Best 2fer

Lotus Shareef-Trudeau

English 3

Ms. Pahomov


In every language, one can find swear words that are a crucial part of the culture. People often use swear words at times of emotional peaks, when they’re stressed or extremely happy. Though many are taught that the use of curse words makes someone a bad person. Often when someone swears excessively it gives others a negative impression of their character, but the truth is curse words are extremely important to mental health. Swear words are essential to human expression because it is an immediate emotional release.

As people grow older, things like crying to let a build up of emotions out becomes less and less acceptable. Crying when angry, or frustrated, sad, even when overly happy, as an adult is frowned upon not only in America but in many other countries around the world as well, it is considered weak and childish. But people do need some kind of emotional release, and if it isn’t crying, it’s swearing. Most children are taught at an early age not to swear, that it is something bad. This gives people the ability to make a more powerful statement by breaking “the rules” demonstrating that they feel so much that they no longer care to stay within the confines of social etiquette. Geoff Nunberg, a linguist at the UC Berkeley School of Information and the leading linguist contributor on NPR’s Fresh Air, wrote an article about swearing and stated that, “Swear words don't describe your feelings; they manifest them.” He says that, “the basic point of swearing is to demonstrate that your emotions have gotten the better of you and trumped your inhibitions.” By the way Nunberg describes it, swearing is a release of emotions, it acts as a valve to let off the pressure of feelings, that otherwise might build up and be a hit to one’s emotional well being.

In the human brain, curse words have a special place. They are not processed in the usual section of the brain that any other words are, the anterior speech area, or Broca’s area, instead they are sent to the limbic system, “a collection of deep brain regions which are responsible for processing emotions, certain automatic drives and habits, and even aspects of learning.” An article on Northwestern University’s science magazine, Helix, talks about where in the brain curse words are processed and what that says about them. “Swearing has an undeniable emotional component – some scientists argue that swearing is more about expressing an emotional state than articulating an actual linguistic idea. In the same vein, cursing is also considered a kind of automatic speech, as it is often used to fill space between thoughts or ideas.“ Cursing is more a communication of emotion than of ideas. This is evident in the fact that, unlike any other words, swear words live in the same parts of the brain as one’s emotions. Though people are taught to use them scarcely, restricting swearing entirely would be like telling people that they can’t feel frustration, or anger, it is impossible and unhealthy. People will always gravitate towards using words that are taboo in their culture to let off pressure because it helps them to deal with overloads of emotion.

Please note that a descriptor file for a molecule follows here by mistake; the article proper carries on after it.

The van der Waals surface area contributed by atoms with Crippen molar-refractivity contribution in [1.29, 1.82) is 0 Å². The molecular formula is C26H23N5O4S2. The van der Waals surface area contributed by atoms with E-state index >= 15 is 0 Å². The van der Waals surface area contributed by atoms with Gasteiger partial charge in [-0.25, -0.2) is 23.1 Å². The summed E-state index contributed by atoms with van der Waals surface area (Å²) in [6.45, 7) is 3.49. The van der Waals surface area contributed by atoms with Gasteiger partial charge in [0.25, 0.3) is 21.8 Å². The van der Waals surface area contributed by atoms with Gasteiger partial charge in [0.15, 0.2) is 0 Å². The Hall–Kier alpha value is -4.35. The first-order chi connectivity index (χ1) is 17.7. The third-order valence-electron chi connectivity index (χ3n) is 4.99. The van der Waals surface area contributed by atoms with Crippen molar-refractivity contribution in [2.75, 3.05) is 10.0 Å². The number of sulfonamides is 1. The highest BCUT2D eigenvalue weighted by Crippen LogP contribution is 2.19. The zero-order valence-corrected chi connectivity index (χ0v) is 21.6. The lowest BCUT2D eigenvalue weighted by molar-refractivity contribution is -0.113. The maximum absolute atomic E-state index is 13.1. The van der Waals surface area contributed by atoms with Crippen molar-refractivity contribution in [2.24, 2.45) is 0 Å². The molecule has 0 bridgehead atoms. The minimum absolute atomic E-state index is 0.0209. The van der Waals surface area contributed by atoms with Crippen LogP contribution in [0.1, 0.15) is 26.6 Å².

Though curse words get a bad rap, they are necessary. They have always existed and are not going away anytime soon. They relay emotion when used and can convey the serious of a situation or show how much passion a person feels for something. The fact that curse words are considered unacceptable, provides the possibility for them to be used cathartically. If there were not the invisible “rules” put in place in societies against swearing it would not be as powerful when someone broke those rules and therefore it would no longer be as effective a tool to release those built up emotions. Not only is cursing necessary but the reinforced knowledge that one is not "supposed" to curse is also necessary in a society for people to maintain their emotional health.

Works Cited

Clark, Josh , and Charles Bryant. "How Swearing Works." Audio blog post. Stuff You Should Know.

HowStuffWorks, 20 Apr. 2017. Web. 26 Apr. 2017. <>.

Roache, Rebecca. "Where does swearing get its power – and how should we use it? – Rebecca

Roache | Aeon Essays." Aeon. Aeon, 26 Apr. 2017. Web. 26 Apr. 2017. <>.

Nunberg, Geoff. "Swearing: A Long And #%@&$ History." NPR. NPR, 11 July 2012. Web. 26 Apr.

2017. <>.

"BBC - Future - The surprising benefits of swearing." BBC News. BBC, n.d. Web. 26 Apr. 2017.


Kloet, Jim. "A Special Place in the Brain for Swearing" Helix Magazine. Northwestern University, 18

Feb. 2013. Web. 28 Apr. 2017. <>.

Why this is my best possible 2fer:

In the past I have struggled to make my essay theses debateable. On many occasions they have read more like a research paper than a persuasive essay. This 2fer in particular is better than my previous 2fers because the point I am arguing is more subjective and therefore more debateable, which makes for a better and more interesting essay.